Objective of a Group Discussion (GD)
While the written exam tests the quantitative, reasoning and verbal skills of an applicant, that’s not all that a future manager should excel in. In fact, that is just the start. A successful manager should not just be good with his quota of work, but s/he is also expected to contribute as part of a team. And, that’s what GDs aim to test.
GD's are conducted to test managerial attributes like interpersonal skills, leadership, analytical and rational thinking, knowledge and personality traits.
It is a way through which the B-School panel measures the calibre of the candidate on parameters like content and knowledge, rational thought process, communication skills, group behaviour and leadership skills. Look at GD's as steps up a ladder to prepare for MBA.
Types of Group Discussions
Not all GD's are the same. B-schools use several types to test applicants. While there are some GD's that test the knowledge of a candidate on a topical issue, others are designed to test the ‘lateral thinking’ of the candidate.
Another type of GD comes in the form of a short ‘case-study’ where applicants are asked to analyse a situation and frame responses. Yet another type of a GD is a ‘group exercise’.
GDs can be classified into three types: factual, abstract, and case study. While factual ones are based on contemporary but controversial topics, abstract topics involve lateral thinking and unconventional perspectives.
Topics can either be knowledge intensive or non-knowledge intensive. Knowledge-intensive topics are based on areas like the economy and its sectors like IT or telecom, society, politics, sports or media. Non-knowledge intensive topics can either be ‘concrete topics’ (like ‘greed is good’), while ‘abstract topics’ can be totally open-ended like ‘Deep Blue is not blue enough’.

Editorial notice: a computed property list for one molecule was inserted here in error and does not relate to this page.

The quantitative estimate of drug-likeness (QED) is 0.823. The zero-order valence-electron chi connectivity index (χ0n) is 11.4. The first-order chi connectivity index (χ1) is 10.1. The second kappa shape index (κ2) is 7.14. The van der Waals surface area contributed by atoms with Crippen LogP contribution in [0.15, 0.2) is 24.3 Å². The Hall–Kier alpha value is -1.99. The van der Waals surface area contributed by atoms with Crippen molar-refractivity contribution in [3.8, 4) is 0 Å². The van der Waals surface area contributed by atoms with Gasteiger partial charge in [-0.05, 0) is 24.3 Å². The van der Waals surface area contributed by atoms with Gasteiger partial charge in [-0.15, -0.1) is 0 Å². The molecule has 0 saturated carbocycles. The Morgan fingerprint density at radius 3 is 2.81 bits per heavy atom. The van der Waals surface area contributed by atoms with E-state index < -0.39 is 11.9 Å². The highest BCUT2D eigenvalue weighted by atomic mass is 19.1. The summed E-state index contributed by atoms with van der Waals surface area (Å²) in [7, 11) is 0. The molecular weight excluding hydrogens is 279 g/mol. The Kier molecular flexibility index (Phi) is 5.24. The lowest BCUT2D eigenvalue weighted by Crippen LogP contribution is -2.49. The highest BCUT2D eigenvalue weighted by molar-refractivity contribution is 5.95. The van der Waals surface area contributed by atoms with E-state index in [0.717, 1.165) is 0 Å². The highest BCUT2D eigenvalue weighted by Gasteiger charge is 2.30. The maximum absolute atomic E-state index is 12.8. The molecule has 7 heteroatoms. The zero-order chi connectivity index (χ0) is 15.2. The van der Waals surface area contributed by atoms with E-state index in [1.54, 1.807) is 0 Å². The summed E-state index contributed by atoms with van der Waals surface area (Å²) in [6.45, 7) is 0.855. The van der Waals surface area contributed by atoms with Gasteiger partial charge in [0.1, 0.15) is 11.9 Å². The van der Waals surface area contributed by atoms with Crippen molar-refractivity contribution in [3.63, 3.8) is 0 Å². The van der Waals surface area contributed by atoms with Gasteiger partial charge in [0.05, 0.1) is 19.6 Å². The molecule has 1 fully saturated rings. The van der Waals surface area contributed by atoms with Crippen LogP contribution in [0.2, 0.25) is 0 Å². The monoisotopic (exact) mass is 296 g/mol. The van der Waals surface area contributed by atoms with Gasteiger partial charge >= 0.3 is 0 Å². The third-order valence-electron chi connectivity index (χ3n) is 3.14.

How to Prepare for a Group Discussion
So, how should you prepare for the GD? Experts opine that you should work on developing your knowledge base, while at the same time focussing on improving your communication. Some specific lessons on managing yourself during the GD are important too. There are small tricks and tips that can improve your group discussion.
Tips & Tricks for a Successful Group Discussion
The first step in your quest to do well in a GD is to improve your knowledge quotient. Read, watch, listen! Read newspapers and magazines on current issues, especially year-end issues that capture highlights of the year gone by. Also, watch and listen to the news and current affair programmes on news channels. Candidates must keep abreast of contemporary issues with help of the media.
There are some group discussion topics of perennial interest.
For economics-related topics, read fundamental concepts like FDI, stock markets, liberalisation, employment scenario, capital convertibility, rupee vs dollar, inflation, export-import, socialists vs capitalists etc.
For sector-based topics, start by making a one-or-two page note on important sectors like IT, ITES, banking, insurance, retail, telecom, healthcare, agriculture etc. Find out about the developments in last year and prospects in the coming ones.
Express Yourself During a Group Discussion
Knowledge itself is not enough. The next step is to improve your ability to express yourself. You can practice speaking in a GD scenario by forming a discussion group that meets every day and take up a topic for discussion. GD or MBA discussions, as it is also known as, can be your sure shot at getting into a good B school. So, don't take it easily. Practice ease of expression because clarity, brevity and word choice are keenly observed by evaluators.
Source: HT Horizons
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